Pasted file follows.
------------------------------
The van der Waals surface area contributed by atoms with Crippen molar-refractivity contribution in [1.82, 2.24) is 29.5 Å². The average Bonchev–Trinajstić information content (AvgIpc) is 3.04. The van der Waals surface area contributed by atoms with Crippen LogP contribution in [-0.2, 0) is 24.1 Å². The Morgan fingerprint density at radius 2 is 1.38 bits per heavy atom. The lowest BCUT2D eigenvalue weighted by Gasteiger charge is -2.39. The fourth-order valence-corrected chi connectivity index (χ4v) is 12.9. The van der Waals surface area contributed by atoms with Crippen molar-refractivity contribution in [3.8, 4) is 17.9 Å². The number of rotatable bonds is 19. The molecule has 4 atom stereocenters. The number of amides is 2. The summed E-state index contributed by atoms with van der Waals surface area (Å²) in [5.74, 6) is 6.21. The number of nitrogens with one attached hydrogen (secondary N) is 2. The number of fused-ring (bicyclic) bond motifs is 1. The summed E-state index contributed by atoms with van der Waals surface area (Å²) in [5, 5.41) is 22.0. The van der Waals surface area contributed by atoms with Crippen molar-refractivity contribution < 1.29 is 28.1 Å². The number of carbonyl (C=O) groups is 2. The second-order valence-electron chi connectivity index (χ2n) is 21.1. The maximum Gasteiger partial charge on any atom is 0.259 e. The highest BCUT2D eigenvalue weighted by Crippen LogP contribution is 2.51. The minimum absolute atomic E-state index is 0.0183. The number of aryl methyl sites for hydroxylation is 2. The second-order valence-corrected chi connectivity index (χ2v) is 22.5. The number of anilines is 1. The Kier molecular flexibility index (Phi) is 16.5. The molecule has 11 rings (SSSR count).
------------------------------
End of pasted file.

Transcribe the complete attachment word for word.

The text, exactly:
The van der Waals surface area contributed by atoms with Crippen molar-refractivity contribution in [1.82, 2.24) is 29.5 Å². The average Bonchev–Trinajstić information content (AvgIpc) is 3.04. The van der Waals surface area contributed by atoms with Crippen LogP contribution in [-0.2, 0) is 24.1 Å². The Morgan fingerprint density at radius 2 is 1.38 bits per heavy atom. The lowest BCUT2D eigenvalue weighted by Gasteiger charge is -2.39. The fourth-order valence-corrected chi connectivity index (χ4v) is 12.9. The van der Waals surface area contributed by atoms with Crippen molar-refractivity contribution in [3.8, 4) is 17.9 Å². The number of rotatable bonds is 19. The molecule has 4 atom stereocenters. The number of amides is 2. The summed E-state index contributed by atoms with van der Waals surface area (Å²) in [5.74, 6) is 6.21. The number of nitrogens with one attached hydrogen (secondary N) is 2. The number of fused-ring (bicyclic) bond motifs is 1. The summed E-state index contributed by atoms with van der Waals surface area (Å²) in [5, 5.41) is 22.0. The van der Waals surface area contributed by atoms with Crippen molar-refractivity contribution < 1.29 is 28.1 Å². The number of carbonyl (C=O) groups is 2. The second-order valence-electron chi connectivity index (χ2n) is 21.1. The maximum Gasteiger partial charge on any atom is 0.259 e. The highest BCUT2D eigenvalue weighted by Crippen LogP contribution is 2.51. The minimum absolute atomic E-state index is 0.0183. The number of aryl methyl sites for hydroxylation is 2. The second-order valence-corrected chi connectivity index (χ2v) is 22.5. The number of anilines is 1. The Kier molecular flexibility index (Phi) is 16.5. The molecule has 11 rings (SSSR count).